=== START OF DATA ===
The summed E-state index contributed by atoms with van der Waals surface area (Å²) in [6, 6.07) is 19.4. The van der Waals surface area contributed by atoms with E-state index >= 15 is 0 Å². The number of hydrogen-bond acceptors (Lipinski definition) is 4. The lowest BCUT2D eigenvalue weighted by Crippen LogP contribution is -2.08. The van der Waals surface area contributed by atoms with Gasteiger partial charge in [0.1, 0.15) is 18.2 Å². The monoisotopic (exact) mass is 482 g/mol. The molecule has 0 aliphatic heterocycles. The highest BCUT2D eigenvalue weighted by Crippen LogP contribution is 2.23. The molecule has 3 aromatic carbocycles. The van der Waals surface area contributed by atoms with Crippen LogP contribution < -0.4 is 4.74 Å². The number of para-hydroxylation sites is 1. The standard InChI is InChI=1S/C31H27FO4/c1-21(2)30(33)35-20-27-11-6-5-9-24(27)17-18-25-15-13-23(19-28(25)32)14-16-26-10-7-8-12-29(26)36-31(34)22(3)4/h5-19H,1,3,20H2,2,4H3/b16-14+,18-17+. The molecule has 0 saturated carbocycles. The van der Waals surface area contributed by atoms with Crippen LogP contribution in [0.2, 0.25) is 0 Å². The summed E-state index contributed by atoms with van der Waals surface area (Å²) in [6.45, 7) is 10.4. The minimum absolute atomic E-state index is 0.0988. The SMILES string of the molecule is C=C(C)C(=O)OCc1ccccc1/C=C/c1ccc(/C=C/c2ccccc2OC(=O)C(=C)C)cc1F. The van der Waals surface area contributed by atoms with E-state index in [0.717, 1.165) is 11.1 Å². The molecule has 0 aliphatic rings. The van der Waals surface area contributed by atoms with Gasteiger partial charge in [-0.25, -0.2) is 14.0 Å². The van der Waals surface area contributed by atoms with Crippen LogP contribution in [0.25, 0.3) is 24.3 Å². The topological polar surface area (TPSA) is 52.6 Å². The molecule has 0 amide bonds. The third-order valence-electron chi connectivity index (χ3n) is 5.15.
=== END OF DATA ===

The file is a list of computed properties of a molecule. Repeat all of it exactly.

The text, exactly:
The summed E-state index contributed by atoms with van der Waals surface area (Å²) in [6, 6.07) is 19.4. The van der Waals surface area contributed by atoms with E-state index >= 15 is 0 Å². The number of hydrogen-bond acceptors (Lipinski definition) is 4. The lowest BCUT2D eigenvalue weighted by Crippen LogP contribution is -2.08. The van der Waals surface area contributed by atoms with Gasteiger partial charge in [0.1, 0.15) is 18.2 Å². The monoisotopic (exact) mass is 482 g/mol. The molecule has 0 aliphatic heterocycles. The highest BCUT2D eigenvalue weighted by Crippen LogP contribution is 2.23. The molecule has 3 aromatic carbocycles. The van der Waals surface area contributed by atoms with Crippen LogP contribution < -0.4 is 4.74 Å². The number of para-hydroxylation sites is 1. The standard InChI is InChI=1S/C31H27FO4/c1-21(2)30(33)35-20-27-11-6-5-9-24(27)17-18-25-15-13-23(19-28(25)32)14-16-26-10-7-8-12-29(26)36-31(34)22(3)4/h5-19H,1,3,20H2,2,4H3/b16-14+,18-17+. The molecule has 0 saturated carbocycles. The van der Waals surface area contributed by atoms with Crippen LogP contribution in [0.2, 0.25) is 0 Å². The summed E-state index contributed by atoms with van der Waals surface area (Å²) in [6.45, 7) is 10.4. The minimum absolute atomic E-state index is 0.0988. The SMILES string of the molecule is C=C(C)C(=O)OCc1ccccc1/C=C/c1ccc(/C=C/c2ccccc2OC(=O)C(=C)C)cc1F. The van der Waals surface area contributed by atoms with E-state index in [0.717, 1.165) is 11.1 Å². The molecule has 0 aliphatic rings. The van der Waals surface area contributed by atoms with Gasteiger partial charge in [-0.25, -0.2) is 14.0 Å². The van der Waals surface area contributed by atoms with Crippen LogP contribution in [0.25, 0.3) is 24.3 Å². The topological polar surface area (TPSA) is 52.6 Å². The molecule has 0 amide bonds. The third-order valence-electron chi connectivity index (χ3n) is 5.15.